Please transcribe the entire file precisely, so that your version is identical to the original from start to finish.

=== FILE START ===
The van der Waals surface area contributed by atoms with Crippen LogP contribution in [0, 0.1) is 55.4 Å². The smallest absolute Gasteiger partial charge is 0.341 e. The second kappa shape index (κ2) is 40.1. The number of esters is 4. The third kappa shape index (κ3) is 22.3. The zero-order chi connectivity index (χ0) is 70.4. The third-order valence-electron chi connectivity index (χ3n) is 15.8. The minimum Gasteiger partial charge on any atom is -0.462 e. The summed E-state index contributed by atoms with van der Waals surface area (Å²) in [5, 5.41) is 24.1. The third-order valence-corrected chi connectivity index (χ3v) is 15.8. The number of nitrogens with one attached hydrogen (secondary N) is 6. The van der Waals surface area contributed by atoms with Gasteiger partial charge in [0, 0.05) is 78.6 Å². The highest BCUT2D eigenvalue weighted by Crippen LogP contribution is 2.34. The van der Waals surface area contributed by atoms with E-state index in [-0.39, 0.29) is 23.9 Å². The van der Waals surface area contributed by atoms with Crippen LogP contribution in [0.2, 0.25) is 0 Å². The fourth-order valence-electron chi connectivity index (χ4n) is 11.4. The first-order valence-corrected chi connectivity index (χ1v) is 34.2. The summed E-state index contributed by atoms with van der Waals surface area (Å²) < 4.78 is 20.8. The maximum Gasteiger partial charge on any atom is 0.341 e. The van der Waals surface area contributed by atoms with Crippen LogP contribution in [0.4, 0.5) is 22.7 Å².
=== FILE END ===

The van der Waals surface area contributed by atoms with Crippen LogP contribution in [0, 0.1) is 55.4 Å². The smallest absolute Gasteiger partial charge is 0.341 e. The second kappa shape index (κ2) is 40.1. The number of esters is 4. The third kappa shape index (κ3) is 22.3. The zero-order chi connectivity index (χ0) is 70.4. The third-order valence-electron chi connectivity index (χ3n) is 15.8. The minimum Gasteiger partial charge on any atom is -0.462 e. The summed E-state index contributed by atoms with van der Waals surface area (Å²) in [5, 5.41) is 24.1. The third-order valence-corrected chi connectivity index (χ3v) is 15.8. The number of nitrogens with one attached hydrogen (secondary N) is 6. The van der Waals surface area contributed by atoms with Gasteiger partial charge in [0, 0.05) is 78.6 Å². The highest BCUT2D eigenvalue weighted by Crippen LogP contribution is 2.34. The van der Waals surface area contributed by atoms with E-state index in [-0.39, 0.29) is 23.9 Å². The van der Waals surface area contributed by atoms with Crippen LogP contribution in [0.2, 0.25) is 0 Å². The fourth-order valence-electron chi connectivity index (χ4n) is 11.4. The first-order valence-corrected chi connectivity index (χ1v) is 34.2. The summed E-state index contributed by atoms with van der Waals surface area (Å²) < 4.78 is 20.8. The maximum Gasteiger partial charge on any atom is 0.341 e. The van der Waals surface area contributed by atoms with Crippen LogP contribution in [0.4, 0.5) is 22.7 Å².